The extent of selected nonnative invasive plants on southern forest landsThis article is part of a larger document. View the larger document here.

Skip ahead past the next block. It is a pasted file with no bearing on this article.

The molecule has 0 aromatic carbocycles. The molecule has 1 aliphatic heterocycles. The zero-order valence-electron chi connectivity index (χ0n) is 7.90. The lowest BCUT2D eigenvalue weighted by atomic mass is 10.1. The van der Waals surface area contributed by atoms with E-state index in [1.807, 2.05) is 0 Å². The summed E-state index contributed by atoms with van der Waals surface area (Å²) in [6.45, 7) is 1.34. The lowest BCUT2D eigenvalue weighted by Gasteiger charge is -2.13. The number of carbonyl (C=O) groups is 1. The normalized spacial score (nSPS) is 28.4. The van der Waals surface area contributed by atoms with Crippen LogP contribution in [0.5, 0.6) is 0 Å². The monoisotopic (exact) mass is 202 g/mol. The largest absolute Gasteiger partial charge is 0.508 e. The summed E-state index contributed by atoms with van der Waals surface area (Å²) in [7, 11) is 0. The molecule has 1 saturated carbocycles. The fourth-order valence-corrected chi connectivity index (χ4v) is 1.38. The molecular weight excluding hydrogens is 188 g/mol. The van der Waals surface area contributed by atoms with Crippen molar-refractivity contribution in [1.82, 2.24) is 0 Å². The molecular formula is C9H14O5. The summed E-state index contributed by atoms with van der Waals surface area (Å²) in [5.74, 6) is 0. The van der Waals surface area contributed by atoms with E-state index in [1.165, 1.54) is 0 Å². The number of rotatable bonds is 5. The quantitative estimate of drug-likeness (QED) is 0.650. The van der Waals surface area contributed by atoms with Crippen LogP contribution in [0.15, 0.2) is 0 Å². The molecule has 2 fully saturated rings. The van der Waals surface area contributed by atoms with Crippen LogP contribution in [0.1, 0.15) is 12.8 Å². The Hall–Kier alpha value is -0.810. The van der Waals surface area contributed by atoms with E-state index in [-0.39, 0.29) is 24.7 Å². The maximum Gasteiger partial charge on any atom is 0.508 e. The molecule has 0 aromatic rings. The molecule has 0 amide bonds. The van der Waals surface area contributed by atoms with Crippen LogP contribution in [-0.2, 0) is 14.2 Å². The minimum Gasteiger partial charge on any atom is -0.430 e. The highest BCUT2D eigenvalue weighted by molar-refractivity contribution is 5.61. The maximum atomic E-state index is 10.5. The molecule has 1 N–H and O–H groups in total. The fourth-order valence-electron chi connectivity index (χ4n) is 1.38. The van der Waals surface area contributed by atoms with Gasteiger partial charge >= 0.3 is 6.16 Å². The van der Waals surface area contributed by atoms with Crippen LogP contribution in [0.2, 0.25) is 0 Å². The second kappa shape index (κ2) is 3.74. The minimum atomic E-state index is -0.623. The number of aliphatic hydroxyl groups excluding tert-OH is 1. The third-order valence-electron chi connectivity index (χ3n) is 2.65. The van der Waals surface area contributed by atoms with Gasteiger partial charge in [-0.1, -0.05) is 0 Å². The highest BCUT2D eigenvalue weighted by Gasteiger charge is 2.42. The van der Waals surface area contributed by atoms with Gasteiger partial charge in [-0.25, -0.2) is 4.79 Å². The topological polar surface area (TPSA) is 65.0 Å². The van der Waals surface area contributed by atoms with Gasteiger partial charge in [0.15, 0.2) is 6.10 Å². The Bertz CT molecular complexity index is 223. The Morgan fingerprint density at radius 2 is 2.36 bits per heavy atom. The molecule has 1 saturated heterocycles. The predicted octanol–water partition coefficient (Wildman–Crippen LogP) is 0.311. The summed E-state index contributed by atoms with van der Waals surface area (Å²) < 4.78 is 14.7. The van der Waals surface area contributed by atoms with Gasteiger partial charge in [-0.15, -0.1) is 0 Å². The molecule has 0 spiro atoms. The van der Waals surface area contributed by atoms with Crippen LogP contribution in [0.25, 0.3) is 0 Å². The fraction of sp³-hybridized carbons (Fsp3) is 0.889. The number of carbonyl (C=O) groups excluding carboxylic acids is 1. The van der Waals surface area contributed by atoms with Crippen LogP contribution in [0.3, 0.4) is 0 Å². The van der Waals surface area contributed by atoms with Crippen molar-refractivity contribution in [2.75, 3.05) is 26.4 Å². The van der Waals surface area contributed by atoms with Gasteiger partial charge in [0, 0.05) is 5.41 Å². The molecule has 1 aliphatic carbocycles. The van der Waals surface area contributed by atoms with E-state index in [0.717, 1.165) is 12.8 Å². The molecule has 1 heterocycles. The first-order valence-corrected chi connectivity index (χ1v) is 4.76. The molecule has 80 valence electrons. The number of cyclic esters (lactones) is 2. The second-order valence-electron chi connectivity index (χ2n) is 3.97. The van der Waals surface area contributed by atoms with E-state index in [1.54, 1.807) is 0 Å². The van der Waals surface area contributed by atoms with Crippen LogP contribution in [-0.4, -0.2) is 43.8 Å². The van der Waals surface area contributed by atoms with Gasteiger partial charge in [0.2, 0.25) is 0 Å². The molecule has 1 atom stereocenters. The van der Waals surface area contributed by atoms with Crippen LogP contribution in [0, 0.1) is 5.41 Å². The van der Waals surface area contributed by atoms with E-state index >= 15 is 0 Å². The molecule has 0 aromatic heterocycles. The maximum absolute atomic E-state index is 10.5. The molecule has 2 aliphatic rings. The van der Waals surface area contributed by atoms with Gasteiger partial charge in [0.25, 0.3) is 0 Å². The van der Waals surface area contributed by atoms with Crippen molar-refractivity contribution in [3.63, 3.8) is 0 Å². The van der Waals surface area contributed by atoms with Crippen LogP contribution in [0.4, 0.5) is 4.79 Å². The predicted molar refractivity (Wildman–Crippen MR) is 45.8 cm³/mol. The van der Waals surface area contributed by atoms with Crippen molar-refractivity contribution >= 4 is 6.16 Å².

Studies suggest that the southern United States is an area of primary concern with regards to the spread of nonnative invasive plant species. Recent data show that species such as Japanese honeysuckle (Lonicera japonica) and Nepalese browntop (Microstegium vimineum) are invading forests and displacing native species throughout the southern United States. Monitoring on large spatial scales is among the most important mechanisms for detecting the spread of nonnative species. Better assessments of ongoing biological invasions are a primary research priority in the Southeast. As one method for addressing this need, a federal-state partnership initiated a survey of 33 invasive plant taxa in 2001 on all southern forest ownerships. Presence information and estimates of cover for these invasives are collected as part of the U.S. Forest Service, Southern Research Station, Forest Inventory and Analysis (FIA) program. Within the FIA program, the Southern Invasive Plant Indicator Program monitors and reports on plant invasions within southern forests; it also develops tools to detect emerging invasions and potentially threatening invasive plant populations. Results from data collected through the FIA program in the southern United States from 2001 to 2008 are described in this paper. Current distribution maps for selected nonnative invasive plants are presented, along with a discussion of the potential impacts of these species on native forests of the southern United States.